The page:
Autism spectrum disorder (ASD) is a series of complex neurobiological disorders. Adolescents and young adults with ASD are more likely to develop type 2 diabetes mellitus in their later life than those who are not. However, whether ASD patients exhibited a pre-diabetic phenotype in their childhood is still unknown. To answer this question, here we presented this study which focus on whether oral glucose tolerance, insulin and C-peptide release were changed in children with ASD. We recruited 17 patients and 17 age and sex-matched typically developing children in our study. In our study, the fasting blood glucose was significantly decreased in children with ASD. Moreover, two children in the ASD group had impaired glucose tolerance according to 2-hour postprandial blood glucose level. The C-peptide level at 30 minutes after glucose administration in the ASD group was significantly lower than that in the control group. Moreover, four children in the ASD group showed a phenomenon of delayed insulin secretion. All these results suggested that a subgroup of children with ASD might exhibit a pre-diabetic phenotype during early childhood. Finally, this study might bring about new therapeutic interventions for children with ASD.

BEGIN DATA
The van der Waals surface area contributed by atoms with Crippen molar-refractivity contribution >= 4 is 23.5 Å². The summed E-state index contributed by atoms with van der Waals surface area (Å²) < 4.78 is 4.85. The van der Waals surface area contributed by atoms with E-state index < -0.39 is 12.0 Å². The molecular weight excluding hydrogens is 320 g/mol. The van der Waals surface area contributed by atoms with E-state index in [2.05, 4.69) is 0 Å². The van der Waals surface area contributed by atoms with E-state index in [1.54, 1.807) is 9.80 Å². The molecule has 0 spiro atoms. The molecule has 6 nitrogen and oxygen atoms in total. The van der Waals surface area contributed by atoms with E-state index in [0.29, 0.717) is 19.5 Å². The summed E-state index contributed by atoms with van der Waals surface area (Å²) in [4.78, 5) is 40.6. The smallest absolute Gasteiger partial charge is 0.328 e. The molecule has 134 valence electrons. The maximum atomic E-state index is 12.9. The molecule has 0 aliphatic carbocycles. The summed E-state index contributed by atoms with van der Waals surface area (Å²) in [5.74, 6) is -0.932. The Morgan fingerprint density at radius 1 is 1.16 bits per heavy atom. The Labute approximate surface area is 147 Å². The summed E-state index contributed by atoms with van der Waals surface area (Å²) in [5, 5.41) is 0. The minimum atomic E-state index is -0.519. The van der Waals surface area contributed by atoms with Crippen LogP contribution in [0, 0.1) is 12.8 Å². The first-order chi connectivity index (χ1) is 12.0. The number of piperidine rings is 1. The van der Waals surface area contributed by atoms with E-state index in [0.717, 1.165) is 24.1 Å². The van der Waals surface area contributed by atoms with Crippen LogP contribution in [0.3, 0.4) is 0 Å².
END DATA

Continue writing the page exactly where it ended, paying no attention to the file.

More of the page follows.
Lay Summary: The etiology of ASD seems to involve an intricate interplay of genetic, environmental and metabolic disorders. Adolescents and young adults with ASD are more likely to develop type 2 diabetes mellitus in their later life. It is important to find out whether ASD patients exhibited a pre-diabetic phenotype in their childhood. This study provided evidence for dysfunction risk of glucose metabolism in ASD and revealed a pre-diabetes phenotype in children with ASD.
ASD, Blood glucose, Insulin, C-peptide, IGT